Sunday, 31 July 2016

The Catherine Wheel by Elizabeth Harrower

The Catherine Wheel was my latest #CCSpin read.

I found it quite a tough read at times.

Harrower's only novel to be set in post war England focuses on young Clemency Jones. Brilliant writing evokes a tangible sense of the cold, deprivation and chaos that existed in London at this time.

But it is Clem's chance meeting with the charismatic window cleaner, Christian Roland that proves to be the central focus.

The reader is quickly alerted to Christian's more disturbing, dangerous nature. Tell-tale comments and behaviours build up a picture of a young man careless with the truth, irresponsible with money, relationships and work and somehow able to suck people into taking care of him.

Clem is smart enough to see this too, but for some reason I could never quite fathom from the story, she too allows herself to be sucked into his chaotic world.

This came as his opinions always did with an air of tremendous authority. Considering how bizarre, prejudiced and just plain wrong they often were, I thought his confidence all the more charming.
He had a way of distributing virtues, vices and histories where and how he would. He rarely asked: he told

I nearly gave up on the story a couple of times as I found the descriptions of Christian's rages and manipulations too chilling and too close to home at times (we know someone with Borderline Personality Disorder who is a female version of Christian).

I would love to know who and what Harrower experienced in her life to give her such intimate insights into living with people who have a personality disorder.
The Watch Tower was a powerful exploration of a control freak and A Few Days in the Country also had a number of stories detailing psychological abuse and emotional manipulation.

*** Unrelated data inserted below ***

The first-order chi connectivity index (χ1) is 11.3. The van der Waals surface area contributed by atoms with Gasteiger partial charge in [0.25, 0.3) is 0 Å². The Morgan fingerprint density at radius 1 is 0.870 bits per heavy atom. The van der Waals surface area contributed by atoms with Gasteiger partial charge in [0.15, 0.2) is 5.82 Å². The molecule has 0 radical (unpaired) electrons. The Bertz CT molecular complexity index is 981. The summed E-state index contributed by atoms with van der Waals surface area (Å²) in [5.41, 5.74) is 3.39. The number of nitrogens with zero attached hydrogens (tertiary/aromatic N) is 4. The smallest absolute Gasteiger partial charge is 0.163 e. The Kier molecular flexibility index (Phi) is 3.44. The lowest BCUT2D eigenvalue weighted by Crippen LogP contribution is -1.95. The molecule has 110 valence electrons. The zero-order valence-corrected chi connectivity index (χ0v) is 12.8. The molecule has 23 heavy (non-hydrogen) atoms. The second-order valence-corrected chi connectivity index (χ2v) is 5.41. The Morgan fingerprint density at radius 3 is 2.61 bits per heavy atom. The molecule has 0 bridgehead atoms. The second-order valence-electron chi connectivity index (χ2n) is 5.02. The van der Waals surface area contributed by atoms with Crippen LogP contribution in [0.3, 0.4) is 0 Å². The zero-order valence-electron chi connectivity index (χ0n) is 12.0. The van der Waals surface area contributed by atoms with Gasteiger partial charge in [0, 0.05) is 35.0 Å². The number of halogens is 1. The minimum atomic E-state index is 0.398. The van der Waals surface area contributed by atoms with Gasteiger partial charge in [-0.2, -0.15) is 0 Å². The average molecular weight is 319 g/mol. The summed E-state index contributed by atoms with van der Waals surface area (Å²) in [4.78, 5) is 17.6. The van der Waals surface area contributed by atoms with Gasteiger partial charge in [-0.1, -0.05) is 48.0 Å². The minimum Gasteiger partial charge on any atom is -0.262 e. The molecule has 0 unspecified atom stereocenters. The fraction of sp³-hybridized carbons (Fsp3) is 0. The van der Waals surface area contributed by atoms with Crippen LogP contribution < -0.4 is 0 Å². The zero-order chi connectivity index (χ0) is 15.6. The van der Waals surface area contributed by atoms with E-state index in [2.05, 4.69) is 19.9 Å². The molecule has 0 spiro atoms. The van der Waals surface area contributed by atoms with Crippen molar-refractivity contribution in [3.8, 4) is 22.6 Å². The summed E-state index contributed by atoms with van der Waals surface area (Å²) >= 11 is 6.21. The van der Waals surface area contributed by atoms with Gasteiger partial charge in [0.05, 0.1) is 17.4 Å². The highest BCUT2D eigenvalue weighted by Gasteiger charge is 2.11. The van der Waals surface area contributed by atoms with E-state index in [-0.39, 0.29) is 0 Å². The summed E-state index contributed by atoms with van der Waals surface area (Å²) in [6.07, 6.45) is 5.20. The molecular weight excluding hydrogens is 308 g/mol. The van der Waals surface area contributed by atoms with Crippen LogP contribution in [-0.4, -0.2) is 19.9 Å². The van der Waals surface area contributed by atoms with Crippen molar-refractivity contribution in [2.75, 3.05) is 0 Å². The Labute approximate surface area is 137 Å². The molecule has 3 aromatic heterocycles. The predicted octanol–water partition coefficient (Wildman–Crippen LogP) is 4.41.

The effect this has on the reader (or this reader at least) is one of suffocation and frustration. Like Clem, I felt a growing sense of helplessness. But unlike Clem, I just wanted to get out of there as fast as I could.

As a result, I read the last part of the book very quickly, to be done with it as soon as possible and to get Christian out of my life for good!

Extraordinary writing and characterisation indeed, to evoke such strong emotions and reactions!

11/20 Books of Summer (winter).


  1. Not sure I would have stuck it out with this book. I have a family member with BPD also and she is so unpredictable. I can't handle being around her. My spin book was Flannery O'Connor's first short story collection. They were all really dark but had funny parts.

    1. It was only Christian's BPD stuff that made it hard for me to read.

      The writing was excellent and the story fascinating if you could separate out personal feelings.


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